Marriage bans advance in two states;
two others nix
Richmond, Va.--Voters in Virginia and Idaho will be faced with anti-marriage amendments on the November ballots, but West Virginia and New Hampshire legislators have scuttled amendments in their states.
On February 20, the Virginia House of Delegates unanimously approved the proposed amendment barring same-sex marriages and the recognition of other relationships, like civil unions and domestic partnerships.
However, the ballot will include the full three-sentence text of the amendment.
The first two sentences are almost identical to Ohio�s marriage ban amendment, passed by voters in 2004, except that �state� is replaced with �commonwealth.�
However, the proposed Virginia amendment also has a third sentence that concerns not only gay civil rights advocates but also others who normally oppose same-sex unions.
The amendment, like Ohio�s, reads, �That only a union between one man and one woman may be a marriage valid in or recognized by this Commonwealth and its political subdivisions. This Commonwealth and its political subdivisions shall not create or recognize a legal status for relationships of unmarried individuals that intends to approximate the design, qualities, significance, or effects of marriage.�
The third sentence, one likely to trigger even more litigation than Ohio�s amendment, continues, �Nor shall this Commonwealth or its political subdivisions create or recognize another union, partnership, or other legal status to which is assigned the rights, benefits, obligations, qualities, or effects of marriage.�
�Our goal was basically to make sure the voters clearly knew what the amendment would mean and what it would do,� said Dyana Mason, executive director of Equality Virginia, which is campaigning against the measure.
Gov. Timothy M. Kaine opposes the amendment. However, he cannot veto it now that it has passed through the legislature in two separate sessions.
Kaine is concerned about �unexpected consequences� of the language, including the possibility that it may negate other forms of contracts between two unmarried people, such as joint property ownership.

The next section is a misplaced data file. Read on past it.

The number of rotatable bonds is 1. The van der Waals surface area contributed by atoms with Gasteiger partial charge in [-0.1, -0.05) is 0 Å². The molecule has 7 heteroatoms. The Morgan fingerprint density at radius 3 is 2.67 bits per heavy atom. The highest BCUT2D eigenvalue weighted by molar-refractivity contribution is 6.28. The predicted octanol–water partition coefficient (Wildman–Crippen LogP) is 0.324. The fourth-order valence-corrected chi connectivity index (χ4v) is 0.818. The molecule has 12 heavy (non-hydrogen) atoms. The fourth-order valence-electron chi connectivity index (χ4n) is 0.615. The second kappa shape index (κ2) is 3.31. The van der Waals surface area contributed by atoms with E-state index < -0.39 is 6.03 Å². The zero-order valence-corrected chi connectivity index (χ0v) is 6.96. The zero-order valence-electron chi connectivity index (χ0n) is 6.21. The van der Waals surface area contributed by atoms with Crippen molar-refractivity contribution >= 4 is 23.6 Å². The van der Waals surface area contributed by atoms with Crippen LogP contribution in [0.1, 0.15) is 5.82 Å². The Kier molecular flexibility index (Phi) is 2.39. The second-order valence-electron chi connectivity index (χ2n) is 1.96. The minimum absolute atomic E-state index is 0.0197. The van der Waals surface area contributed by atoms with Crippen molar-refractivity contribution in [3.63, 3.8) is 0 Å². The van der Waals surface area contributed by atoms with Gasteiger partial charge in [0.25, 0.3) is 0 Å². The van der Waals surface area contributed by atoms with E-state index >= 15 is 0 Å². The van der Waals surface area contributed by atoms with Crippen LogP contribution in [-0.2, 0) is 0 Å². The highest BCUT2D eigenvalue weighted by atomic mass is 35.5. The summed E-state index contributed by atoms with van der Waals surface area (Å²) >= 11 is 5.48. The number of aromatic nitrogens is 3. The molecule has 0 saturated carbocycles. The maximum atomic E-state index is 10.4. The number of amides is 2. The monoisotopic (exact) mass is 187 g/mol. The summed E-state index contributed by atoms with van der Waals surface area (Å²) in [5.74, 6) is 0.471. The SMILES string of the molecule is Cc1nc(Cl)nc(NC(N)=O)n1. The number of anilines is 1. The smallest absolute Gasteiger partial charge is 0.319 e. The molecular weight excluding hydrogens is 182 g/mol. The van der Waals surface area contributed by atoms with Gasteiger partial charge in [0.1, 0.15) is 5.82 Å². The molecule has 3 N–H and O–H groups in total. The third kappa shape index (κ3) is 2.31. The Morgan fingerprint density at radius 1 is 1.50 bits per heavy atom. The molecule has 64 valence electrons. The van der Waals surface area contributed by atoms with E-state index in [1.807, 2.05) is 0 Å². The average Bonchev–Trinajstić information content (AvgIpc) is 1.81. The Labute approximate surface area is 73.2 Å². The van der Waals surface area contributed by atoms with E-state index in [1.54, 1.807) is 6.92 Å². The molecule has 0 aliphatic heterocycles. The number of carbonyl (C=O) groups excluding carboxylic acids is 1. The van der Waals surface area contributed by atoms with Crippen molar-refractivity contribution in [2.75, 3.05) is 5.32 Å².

In Ohio, some trial judges have found that the amendment�s second sentence negated domestic violence protections in cases where the accused and victim are not married. Two appellate courts have said that it does not void the protections.
Another Ohio case seeks to void a child visitation agreement between two lesbians who are no longer a couple.
Idaho�s proposed amendment was given final legislative approval on February 15.
Themeasure would insert the sentence �A marriage between a man and a woman is the only domestic legal union that shall be valid or recognized in this state� into the state constitution.
State Sen. Edgar Malepeai, who voted against the amendment, compared it to anti-miscegenation laws that prevented intermarrying of races.
�The constitution doesn�t discriminate,� he told the Idaho State Journal. �People discriminate. At one time I couldn�t have married my wife, and if I remember correctly, at one point Mormons couldn�t vote.�
�If the Civil Rights Act has been placed before the people, would it have passed?� he asked. �You tell me.�
On the other side of the spectrum, West Virginia�s House of Delegates voted down an attempt to move a marriage ban amendment out of the Constitutional Revision Committee, where it is languishing. The committee has yet to meet this session.
The effort to move the amendment failed by a nearly 2-1 margin on the same day that Idaho�s amendment received its place on the November ballot.
�To imply that what�s already the law in West Virginia is not sufficient, to me is questionable,� said committee chairman Del. Joe Talbott.
In New Hampshire, the House Judiciary Committee on February 15 also voted to kill an anti-marriage amendment on a vote of 14-7.
The Virginia and Idaho amendments will join ones in South Carolina, South Dakota, Tennessee and most likely Wisconsin on the November ballot. Alabama will vote on one in June.
Voters have passed same-sex marriage ban amendments in every state where they have appeared on the ballot, a total of 19 states so far.